Saturday, July 31, 2010


The notes here are taken from the actual Scala, so be warned that references to the "previous" proverb refer to its order in the Scala, not its order here. You can read more about the word at the Verbosum blog: CREDO.

Quod video, id credo mihi.

Quod non legitur, non creditur. ~ Note: Compare the English saying, "Seeing is believing." This proverb advises us that reading is believing!

Vide et crede. ~ Note: Compare the English saying: Seeing is believing.

Ne omnibus credas. ~ Note: Here the negating word is "ne," which means it goes with the subjunctive verb: ne credas (compare the previous proverb: non crede).

Non omni verbo credas. ~ Note: Notice here the independent use of the subjunctive as a kind of imperative - you should trust what people say (credas), but not every single word they say (non omni verbo).

Non omnibus crede. ~ Note: Notice that the "non" does not go with the verb here, but rather with the word "omnibus" so that you could render it in English as "Believe not everything" (although that sounds a bit more odd in English than it does in the Latin!).

Id quod volunt, credunt quoque. ~ Note: The idea here is that when someone wants something, they are quick to believe it.

Non opus est verbis; credite rebus. ~ Note: The phrase opus est takes an ablative complement, verbis, while credite takes a dative complement: rebus.

Non est credendum omni verbo. ~ Note: This proverbs shows the gerundive used impersonally to express a command: credendum. Although this is something that seems awkward in English ("it is to be believed), it is quite simple in Latin; a single word - the neuter form of the gerund - clearly expresses the idea of necessity: credendum... sed non omni verbo!

Tibi ut vincas est credendum. ~ Note: Here you have ut with a subjunctive verb: "so that you might be victorious." The impersonal neuter gerundive expresses the idea of a command or necessity, with the agent in the dative: tibi est credendum, "You must have faith..."

Male creditis hosti. ~ Note: You can find this observation of the danger of trusting one's enemies in Ovid's Fasti, 2: Quo ruitis, generosa domus? Male creditis hosti: / simplex nobilitas, perfida tela cave.

Agere sequitur credere. ~ Note: Here the infinitives are functioning as verbal nouns. The idea is that you have to have faith first, and action then follows: Agere (action) sequitur credere (believing).

Ne aliis de se quisquam plus quam sibi credat.

Virtuti melius quam fortunae creditur. ~ Note: For the impersonal construction melius creditur, it is better to use the active rather than the passive in English: "It is better to trust in ability than in luck."

Ore lego, corde credo. ~ Note: This is a motto of the Hamilton family.

Beati qui non viderunt, et crediderunt. ~ Note: You will find these words in the Gospel of John, 20. This saying is included by Polydorus in his Adagia, B126.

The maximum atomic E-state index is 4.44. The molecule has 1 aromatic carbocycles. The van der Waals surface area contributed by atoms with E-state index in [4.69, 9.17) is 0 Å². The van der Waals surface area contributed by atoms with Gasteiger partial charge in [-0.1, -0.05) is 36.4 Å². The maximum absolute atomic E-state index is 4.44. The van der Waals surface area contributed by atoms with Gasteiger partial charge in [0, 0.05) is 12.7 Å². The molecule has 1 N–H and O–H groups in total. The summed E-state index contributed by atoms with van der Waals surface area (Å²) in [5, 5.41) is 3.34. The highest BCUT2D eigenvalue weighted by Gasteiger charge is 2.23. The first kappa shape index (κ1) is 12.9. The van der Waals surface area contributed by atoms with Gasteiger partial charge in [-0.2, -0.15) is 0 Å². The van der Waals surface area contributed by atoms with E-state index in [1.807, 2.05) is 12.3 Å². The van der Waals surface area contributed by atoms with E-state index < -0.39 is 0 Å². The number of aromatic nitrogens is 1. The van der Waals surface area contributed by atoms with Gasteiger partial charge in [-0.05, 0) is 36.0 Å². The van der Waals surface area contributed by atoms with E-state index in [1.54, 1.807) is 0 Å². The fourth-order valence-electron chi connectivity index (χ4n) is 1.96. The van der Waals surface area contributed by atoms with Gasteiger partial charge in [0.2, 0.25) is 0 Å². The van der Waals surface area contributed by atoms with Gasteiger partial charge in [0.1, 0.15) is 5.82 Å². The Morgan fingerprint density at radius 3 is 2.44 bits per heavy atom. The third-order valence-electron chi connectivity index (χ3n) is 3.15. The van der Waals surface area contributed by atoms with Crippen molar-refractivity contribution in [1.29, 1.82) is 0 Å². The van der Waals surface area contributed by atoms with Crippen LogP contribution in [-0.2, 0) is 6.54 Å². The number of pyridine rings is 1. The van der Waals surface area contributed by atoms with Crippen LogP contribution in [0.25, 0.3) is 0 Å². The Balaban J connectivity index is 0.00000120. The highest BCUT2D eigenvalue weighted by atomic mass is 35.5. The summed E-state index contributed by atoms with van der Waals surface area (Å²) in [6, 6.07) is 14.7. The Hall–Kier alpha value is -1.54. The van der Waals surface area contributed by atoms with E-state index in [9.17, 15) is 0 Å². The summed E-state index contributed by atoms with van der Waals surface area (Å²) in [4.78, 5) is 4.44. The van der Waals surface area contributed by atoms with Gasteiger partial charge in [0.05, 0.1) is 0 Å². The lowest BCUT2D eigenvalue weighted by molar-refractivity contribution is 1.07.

Contra spem in spem credidit. ~ Note: These words also come from Paul's letter to the Romans, 8.

Quod volumus, facile credimus. ~ Note: Note that the antecedent of the relative pronoun is implied but not stated: (Hoc), quod volumus, facile credimus.

Omnia quae dicunt homines tu credere noli.

Plus aliis de te, quam tu tibi, credere noli. ~ Note: This is from one of the distichs of the so-called Cato: Cum te aliquis laudat, iudex tuus esse memento; / Plus aliis de te, quam tu tibi, credere noli.

Credendum est veteribus. ~ Note: The verb credere takes a dative complement, as here: veteribus. As you have now seen many times already, the neuter of the gerundive can be used to express necessity, a kind of impersonal command. In English we might say, "You should..." - "We must..." - "It is necessary to..."

Nulli nimium credite. ~ Note: Note the sneaky dative form of nullus: nulli, with the verb credite, which takes a dative complement. Nimium, as in the previous proverb, is adverbial: trust no one overmuch.

Oculis credendum potius quam auribus. ~ Note: Here you have the neuter gerundive used to express necessity, with oculis in the dative (the verb credere takes a dative complement): oculis credendum = debemus oculis credere, "we should trust our eyes"

Oculis magis quam auribus credendum est. ~ Note: Now the distinction is between the credibility of eyes versus ears. Compare the English saying, "Seeing is believing."

Mihi crede: non potes esse dives et felix. ~ Note: This is from a collection of proverbs that circulated in the Middle Ages under Seneca's name (sometimes called the Liber Senecae, or the Proverbia Senecae).

Ne cito credas! ~ Note: This expresses the negative command using ne and subjunctive: credas.

Qui cito credit, cito perit. ~ Note: This proverbs offers up a warning with the rhyme: credit-perit.

Quod valde volumus, facile credimus.

Ne crede oculis; falli possunt. ~ Note: Note the passive infinitive, falli: they can be fooled.

Miranda canunt, sed non credenda, poetae.

Vitium est et omnibus credere et nulli. ~ Note: Here the infinitive credere is being used as a noun: It is a fault both to believe everybody (omnibus credere) and also to believe nobody (nulli credere).

Utrumque vitium est: et omnibus credere et nulli. ~ Note: Note that the two verb phrases, "omnibus credere" and "nulli credere," are acting as nouns here, coordinated by (both... and...).

Vitium est omnia credere, vitium nihil credere. ~ Note: This is the same idea as in the previous saying, but now expressed in terms of omnia v. nihil.

Quod quisque sperat, facile credit. ~ Note: The previous proverb used the first person plural to convey a sense of universality; here the pronoun quisque accomplishes the same task.